------------

Ivan S, thanks for the kind comment on my minor contribution. The main idea was contained in Imagine's "morning interrogation". It will be interesting to see how the discussion turns out. All I can say is that the otherwise-empty light-filled universe is a textbook example and that the energy density (joules per cubic kilometer) is, as always, the parameter that decides future evolution. If the energy density (merely that of light in this case) is greater than the "critical" density, which is calculated from the current expansion rate H0[/sup], then the U will eventually collapse. This is only an idealized model but it shows that cosmologists think light exerts a gravitational effect as do other types of energy.

But this example has the light so-to-speak "in general position"---randomly directed and distributed. So we just have to wait and see if jcsd digs up anything about light that is parallel.

Gold Member
Dearly Missed

Originally posted by Ivan Seeking
...I have been trying to get an answer to all of this for some time.

Marcus, as I understand you here, we can argue for gravity solely on the basis of the energy of the photons?

one little footnote
the prevailing model of gravity is of course the 1916 einstein equation and the righthand side of that equation is an expression for the energy-density and Pressure (!) of some
region or locale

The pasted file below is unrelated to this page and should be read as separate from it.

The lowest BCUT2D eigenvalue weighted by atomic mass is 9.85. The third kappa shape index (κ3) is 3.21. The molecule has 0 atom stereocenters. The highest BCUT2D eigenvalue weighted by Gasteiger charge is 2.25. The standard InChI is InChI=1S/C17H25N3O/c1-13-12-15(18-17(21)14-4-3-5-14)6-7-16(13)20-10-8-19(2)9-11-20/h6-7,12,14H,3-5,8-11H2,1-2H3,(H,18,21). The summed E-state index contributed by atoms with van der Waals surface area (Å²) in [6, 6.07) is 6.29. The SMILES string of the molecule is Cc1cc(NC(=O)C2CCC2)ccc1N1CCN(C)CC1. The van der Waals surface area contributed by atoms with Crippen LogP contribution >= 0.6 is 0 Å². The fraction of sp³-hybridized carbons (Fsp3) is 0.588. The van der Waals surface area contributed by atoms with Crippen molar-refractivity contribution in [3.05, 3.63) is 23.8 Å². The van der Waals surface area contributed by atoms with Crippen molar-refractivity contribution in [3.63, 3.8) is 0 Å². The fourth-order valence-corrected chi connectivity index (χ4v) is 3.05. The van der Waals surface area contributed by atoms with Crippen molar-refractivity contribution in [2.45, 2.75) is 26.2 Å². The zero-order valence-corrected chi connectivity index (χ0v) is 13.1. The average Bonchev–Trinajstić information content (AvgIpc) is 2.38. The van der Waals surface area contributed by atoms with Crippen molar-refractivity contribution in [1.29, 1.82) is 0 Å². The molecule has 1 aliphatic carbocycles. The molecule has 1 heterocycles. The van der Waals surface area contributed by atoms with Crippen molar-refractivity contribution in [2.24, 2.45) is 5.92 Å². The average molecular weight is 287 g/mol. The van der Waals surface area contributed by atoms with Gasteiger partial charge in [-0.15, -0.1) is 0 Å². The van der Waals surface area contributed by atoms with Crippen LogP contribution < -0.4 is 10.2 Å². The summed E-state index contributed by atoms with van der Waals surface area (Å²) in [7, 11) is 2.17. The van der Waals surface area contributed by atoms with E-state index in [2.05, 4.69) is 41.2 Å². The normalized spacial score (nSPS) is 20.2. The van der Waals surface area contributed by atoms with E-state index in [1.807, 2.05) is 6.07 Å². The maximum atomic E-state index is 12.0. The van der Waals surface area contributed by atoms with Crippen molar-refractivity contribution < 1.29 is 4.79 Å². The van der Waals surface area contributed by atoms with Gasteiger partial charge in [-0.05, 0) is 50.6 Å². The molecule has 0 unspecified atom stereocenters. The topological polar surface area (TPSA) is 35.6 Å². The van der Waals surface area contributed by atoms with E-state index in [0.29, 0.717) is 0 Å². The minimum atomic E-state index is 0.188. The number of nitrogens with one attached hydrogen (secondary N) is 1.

usually the effect of pressure is neglible (in the examples we consider, we are just partly-evolved fish and do not think of everything all the time) so we almost always neglect to mention the pressure

but you said "gravity solely on the basis of the energy of the photons" and that is not quite right, it is gravity solely on the basis of the energy density and PRESSURE of the photons.

But for crying out loud light has almost no pressure at all, so let's neglect it!

But in another thread of discussion one should talk about the fact that the SQUEEZING inside the core of a star actually contibutes to the gravlish attractiveness of the star. this is so strange as to be beautiful... the righthand side is called the "stress-energy" tensor and it is not merely an energy-density it also contains pressure terms

so if you put some energy in a bag it will exert gravitational attraction, and how much attraction depends on how much energy you put----but it ALSO depends (which I find delightfully unintuitive!) on the pressure inside the bag.

you should look at the Friedmann equation which is a simplified
form of the 1916 GR equation and has a righthand side which is essentially (density + 3 times pressure)

(rho + 3p)

Gold Member
Yep, Marcus the phtons of the universe defintely contribute to it's mass and the gravitational attraction, and yes it is related to the pressure exerted by light (the classic analogy is to consider a sealed box, containing photons, on a set of weighing scales).This wouldn't hold true for two parallel beams of phtons as they are acting in the same direction tho'(I'll try and get the correct equatins soon)>

wimms
zero impulss difference between parallel photons?

Ring
From sci.physics

"No, the situation is more subtle than the options you have presented.
What happens with two parallel beams of light is: their energy causes
them to attract each other gravitationally. But their _momentum_ (which also gravitates, since it's part of their stress-energy) causes them to_repel_ gravitationally, and this effect happens to exactly cancel out their attraction. This is worked out in an approximation (though it holds exactly) in Lightman et al."

Ring
Of course the above post only applies to parallel beams of light. Anti-parallel beams of light do attract gravitationally.

Gold Member
Dearly Missed
Originally posted by Ring
Of course the above post only applies to parallel beams of light. Anti-parallel beams of light do attract gravitationally.

Bravo!
Do you have a web reference to some sci.physics